How to specialise and grow your business

‘Mate! You are just a big fish in a little pond!’

It’s often something said as a derogatory comment to people who think they are better than they are when there is no competition.

In business it’s different. A big fish in a little pond is exactly what you want to be.

That is why specialisation is critical to success.

You can either not specialise in anything, specialise broad or specialise narrow.

Below I have included some examples of the difference between no specialisation, broad specialisation and narrow specialisation.

Marketing firm

No specialisation: Strategic marketing services 
Broad specialisation: Strategic marketing services for startups with a projected revenue of $5mil and up.
Narrow specialisation: Strategic marketing services for construction industry startups with a projected revenue of $5mil and up.

Home building company

No specialisation: Home building services
Broad specialisation: Prestigious home building services of homes 1.5mil and up.
Narrow specialisation: Prestige beachfront home building services of homes 1.5mil and up

Ecommerce clothing and apparel store

No specialisation: Quality clothing and apparel
Broad specialisation: Quality recycled clothing and apparel
Narrow Specialisation: Quality recycled surf and skate clothing and apparel 

Recruitment company

No specialisation: Quality recruitment services
Broad specialisation: Quality executive recruitment services
Narrow Specialisation: Quality executive recruitment services for the legal industry

Gate company

No specialisation: Gates for residential properties
Broad Specialisation: Automatic sliding gates for residential properties
Narrow specialisation: Custom made to order automatic sliding gates for prestige residential beach front properties

With no specialisation, it doesn’t matter how big a fish you are, you are swimming through an ocean. As you narrow down with each level, the pond gets smaller and you become more focused. The industry knowledge requirement is more refined. The skill requirement is more refined. These assets are rarer and more desirable. They are worth more.

You can start broad and refine down to a certain specialisation once you have built up your experience and built an understanding of your offering – where your skills are best suited and what you are the best at. You can also start narrow and expand outwards, one step away from your speciality at a time, to grow your business offering. It is dependent on the industry that you work in and the products or services that you provide.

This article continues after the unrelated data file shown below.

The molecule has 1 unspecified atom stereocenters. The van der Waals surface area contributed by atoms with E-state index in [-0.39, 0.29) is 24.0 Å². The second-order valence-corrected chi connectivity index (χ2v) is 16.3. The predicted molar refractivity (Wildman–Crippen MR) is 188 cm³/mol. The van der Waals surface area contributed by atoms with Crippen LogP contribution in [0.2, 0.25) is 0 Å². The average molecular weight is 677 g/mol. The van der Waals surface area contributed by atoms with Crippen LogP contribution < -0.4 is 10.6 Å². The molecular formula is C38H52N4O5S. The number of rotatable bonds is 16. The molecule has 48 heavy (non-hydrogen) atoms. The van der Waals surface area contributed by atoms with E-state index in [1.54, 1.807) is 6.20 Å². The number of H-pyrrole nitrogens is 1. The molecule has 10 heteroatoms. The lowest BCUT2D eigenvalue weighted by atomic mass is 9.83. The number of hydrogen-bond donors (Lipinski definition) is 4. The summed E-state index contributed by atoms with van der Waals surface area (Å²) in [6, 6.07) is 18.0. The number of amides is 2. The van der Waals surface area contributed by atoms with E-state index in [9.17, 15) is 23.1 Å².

The quickest way to specialise, if you don’t know where to start or if your expertise is fairly agile, is to make sure you are only targeting people that can afford you. It’s easier to sell to people who have money. The price you charge is dependent on the pay off for the client. Make the investment in your product or service a no-brainer. If you are trying to sell a $9,000 marketing strategy to a hobby online business selling ship models, it just isn’t going to work. They are going to need to sell a lot of $150 models to pay back the investment. Additionally they probably don’t have the production or distribution capacity to do it. If you are selling a $9,000 marketing strategy to a construction company that can make $500,000 from one new client, the money is cheaper to that client. The potential for success is higher. It’s not costing them anything to except patience in waiting for the logical payoff.

One of the best ways to specialise is to determine the industry you are passionate about and the people you most love working with. This will make your business more fun. You’ll be more motivated and your passion for what you do will be infectious. It will make you successful and re-known in your field.

So make the pond bigger. Make your specialisation narrower and deeper. And next time someone calls you a big fish in a little pond, wave and smile, while you are laughing all the way to the bank!

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